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Is hope winging past ahead of the ground reality?

‘Trying to buck up a dispirited nation, President Barack Obama on Saturday promised that prosperous days will return and cast these bleak times as nothing less than a “great opportunity.” Packing some heft with his hope, he defended his fast-moving and expensive agenda.

“We will get through this,” Obama said in his weekly radio and video address, taped Friday after another week of downbeat news.

The unemployment rate climbed to 8.1 percent, the highest in more than 25 years. Stock values kept tumbling, down to their lowest levels since 1997. The latest Gallup polling finds that an anemic 20 percent of people in the United States are satisfied with the state of the nation. At least that’s an improvement from the 14 percent a month earlier.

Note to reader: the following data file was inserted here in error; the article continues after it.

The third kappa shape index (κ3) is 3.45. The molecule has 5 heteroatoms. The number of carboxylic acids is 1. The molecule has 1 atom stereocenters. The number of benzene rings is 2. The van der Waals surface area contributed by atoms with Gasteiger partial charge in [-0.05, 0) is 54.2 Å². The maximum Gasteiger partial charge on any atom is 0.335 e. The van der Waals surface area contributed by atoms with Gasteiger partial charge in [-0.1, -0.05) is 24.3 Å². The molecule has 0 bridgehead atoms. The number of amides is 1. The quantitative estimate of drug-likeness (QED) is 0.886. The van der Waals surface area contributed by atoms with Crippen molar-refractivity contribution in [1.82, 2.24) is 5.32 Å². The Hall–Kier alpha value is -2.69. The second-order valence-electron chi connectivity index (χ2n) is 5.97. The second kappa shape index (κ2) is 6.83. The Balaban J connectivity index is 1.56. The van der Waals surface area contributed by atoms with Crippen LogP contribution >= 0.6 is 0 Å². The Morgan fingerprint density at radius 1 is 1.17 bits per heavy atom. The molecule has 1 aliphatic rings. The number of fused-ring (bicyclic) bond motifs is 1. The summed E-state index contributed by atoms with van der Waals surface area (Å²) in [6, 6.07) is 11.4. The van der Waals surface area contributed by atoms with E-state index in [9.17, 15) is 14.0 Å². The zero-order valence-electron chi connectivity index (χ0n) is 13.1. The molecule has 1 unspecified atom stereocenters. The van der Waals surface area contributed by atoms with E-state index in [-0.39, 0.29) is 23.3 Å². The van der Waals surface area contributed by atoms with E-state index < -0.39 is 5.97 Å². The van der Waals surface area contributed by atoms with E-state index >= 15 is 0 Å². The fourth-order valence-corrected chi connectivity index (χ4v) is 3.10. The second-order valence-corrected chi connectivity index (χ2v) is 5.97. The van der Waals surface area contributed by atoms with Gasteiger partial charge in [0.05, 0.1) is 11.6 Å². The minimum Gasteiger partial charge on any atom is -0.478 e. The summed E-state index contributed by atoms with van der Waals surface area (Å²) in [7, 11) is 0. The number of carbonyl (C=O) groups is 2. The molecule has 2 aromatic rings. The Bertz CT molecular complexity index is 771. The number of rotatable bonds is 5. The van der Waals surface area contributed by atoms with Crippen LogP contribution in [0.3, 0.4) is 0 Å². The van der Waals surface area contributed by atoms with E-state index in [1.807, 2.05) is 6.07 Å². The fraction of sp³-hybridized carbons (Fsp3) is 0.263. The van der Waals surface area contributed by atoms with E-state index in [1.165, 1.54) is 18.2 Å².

Rather than pitch ahead to his next message, Obama devoted his address to recapping what his team did this past week to help get people working and spending.

The goal was to demonstrate that the administration is on the case and, more broadly, that history shows American resilience will win’.( quote from: Ben Feller-AP News)

Mr. President, your nation as well as the entire global community count on you. FDR’s fireside chat in another age was like a nightcap for the nation reeling under the irresponsible notions of ‘pursuit of happpiness’ and business by any means. Now that we see you live in our TVs we think you lay thick on hope and we know you are strong on ideas, and also articulate.So far so good. But where is the substance in the way these are put in motion?